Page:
Review of ‘China and the Left: a socialist forum’

We are pleased to republish this detailed and helpful summary of the recent ‘China and the Left’ forum recently organised by Qiao Collective in association with the People’s Forum, Monthly Review and CODEPINK. The review first appeared on Charles McKelvey’s blog.

A full playlist of videos from the forum can be found on YouTube.

A socialist forum on China and the Left, sponsored by the Qiao Collective, was held in New York City on September 18, 2021.  The Qiao Collective was formed in January 2020 by intellectuals and activists of the Chinese diaspora, with the intention of defending Chinese socialism against imperialist aggression. 

Opening Keynote Address by the Qiao Collective

In the Opening Keynote address on the “The U.S. Hybrid War,” Michelle of the Qiao Collective maintained that Chinese trade has long stimulated imperialist aggression, which has included the colonial concession zones, the taking of Hong Kong, the backing of Chinese nationalists, and the support of Formosa.  Imperialist aggression against China is historic. 

She maintained that it is the nature of imperialism to suppress socialism, which she characterized as a process that includes the development of the productive forces in order to provide for the basic needs of the people.  However, in spite of this natural antagonism between imperialism and socialism, China has uplifted the standard of living of the people, which Michelle confirmed with respect to her relatives in China.  Such accomplishments are dismissed in the world, even by the left.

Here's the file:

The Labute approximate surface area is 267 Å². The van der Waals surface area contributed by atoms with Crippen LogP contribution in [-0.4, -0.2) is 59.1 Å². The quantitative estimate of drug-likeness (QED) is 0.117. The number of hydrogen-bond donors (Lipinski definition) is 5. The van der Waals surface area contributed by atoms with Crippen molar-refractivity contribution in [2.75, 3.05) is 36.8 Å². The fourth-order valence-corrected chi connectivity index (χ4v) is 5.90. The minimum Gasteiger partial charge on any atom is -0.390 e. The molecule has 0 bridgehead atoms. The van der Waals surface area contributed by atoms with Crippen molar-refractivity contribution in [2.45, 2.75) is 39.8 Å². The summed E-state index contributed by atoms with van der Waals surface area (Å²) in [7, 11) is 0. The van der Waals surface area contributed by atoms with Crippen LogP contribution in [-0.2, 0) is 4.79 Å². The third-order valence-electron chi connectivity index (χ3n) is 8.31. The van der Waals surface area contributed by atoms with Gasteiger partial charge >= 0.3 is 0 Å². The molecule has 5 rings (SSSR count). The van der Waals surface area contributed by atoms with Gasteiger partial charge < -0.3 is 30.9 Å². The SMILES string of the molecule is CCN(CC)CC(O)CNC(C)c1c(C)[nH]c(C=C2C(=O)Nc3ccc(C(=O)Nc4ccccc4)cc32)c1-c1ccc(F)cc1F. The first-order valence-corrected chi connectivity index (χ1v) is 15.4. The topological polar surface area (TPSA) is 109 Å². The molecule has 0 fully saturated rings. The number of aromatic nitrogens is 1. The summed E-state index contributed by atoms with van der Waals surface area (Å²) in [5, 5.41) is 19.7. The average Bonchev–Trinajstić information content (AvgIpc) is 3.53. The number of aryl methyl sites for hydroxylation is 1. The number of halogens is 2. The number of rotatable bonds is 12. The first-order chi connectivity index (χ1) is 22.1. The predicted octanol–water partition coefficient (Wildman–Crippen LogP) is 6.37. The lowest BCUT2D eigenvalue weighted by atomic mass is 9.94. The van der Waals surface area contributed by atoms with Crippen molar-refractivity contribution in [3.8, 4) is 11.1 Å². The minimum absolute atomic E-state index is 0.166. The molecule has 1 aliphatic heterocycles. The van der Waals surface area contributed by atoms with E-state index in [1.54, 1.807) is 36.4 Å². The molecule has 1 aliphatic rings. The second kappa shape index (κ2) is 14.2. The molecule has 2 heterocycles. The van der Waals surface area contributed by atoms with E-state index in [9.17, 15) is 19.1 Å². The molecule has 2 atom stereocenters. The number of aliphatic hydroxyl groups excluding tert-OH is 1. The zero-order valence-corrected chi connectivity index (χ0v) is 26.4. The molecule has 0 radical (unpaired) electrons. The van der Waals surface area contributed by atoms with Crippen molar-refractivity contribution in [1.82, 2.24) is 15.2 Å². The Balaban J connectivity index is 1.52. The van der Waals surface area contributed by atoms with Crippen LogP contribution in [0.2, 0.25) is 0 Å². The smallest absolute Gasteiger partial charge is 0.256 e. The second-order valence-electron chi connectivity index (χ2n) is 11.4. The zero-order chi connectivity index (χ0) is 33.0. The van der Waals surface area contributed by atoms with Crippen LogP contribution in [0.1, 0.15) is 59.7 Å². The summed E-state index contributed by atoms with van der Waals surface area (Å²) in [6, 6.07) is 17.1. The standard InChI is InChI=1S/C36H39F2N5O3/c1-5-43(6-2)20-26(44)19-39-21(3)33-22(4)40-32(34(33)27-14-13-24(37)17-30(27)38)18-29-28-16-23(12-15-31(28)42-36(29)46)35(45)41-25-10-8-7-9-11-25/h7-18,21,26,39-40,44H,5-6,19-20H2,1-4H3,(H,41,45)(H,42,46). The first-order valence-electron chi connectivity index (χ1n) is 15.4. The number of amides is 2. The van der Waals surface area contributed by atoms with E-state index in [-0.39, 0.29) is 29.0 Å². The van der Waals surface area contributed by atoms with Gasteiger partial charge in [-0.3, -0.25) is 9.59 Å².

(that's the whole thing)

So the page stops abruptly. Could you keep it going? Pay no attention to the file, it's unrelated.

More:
Michelle maintained that U.S. imperialism is now targeting China.  There is a unilateral U.S. military buildup, unprovoked by China, in the Pacific Ocean and in the South China Sea.  It is accompanied by a false narrative of a Chinese threat. 

The Western left has supported anti-Chinese propaganda, such that there has a emerged a left-right consensus with respect to China.  Michelle declared shame on the “left” for joining in the propaganda against China, which is part of a broader contentious discourse with respect to China, Cuba, Venezuela, Korea, and Iran.  The left makes the error of expecting perfection of socialist countries, which is impossible, because as Mao said, imperialism and class differences still exist following the triumph of a socialist revolution, establishing constraints on the development of socialism in any particular nation.  The left in the core expects perfection of countries that have undertaken this difficult task of constructing socialism in a capitalist world, while the left itself has failed to stop imperialist aggression.  Our task as leftists in the core is not to analyze characteristics of socialism in the global South, but to brake core imperialism.

Is China an Imperialist Power?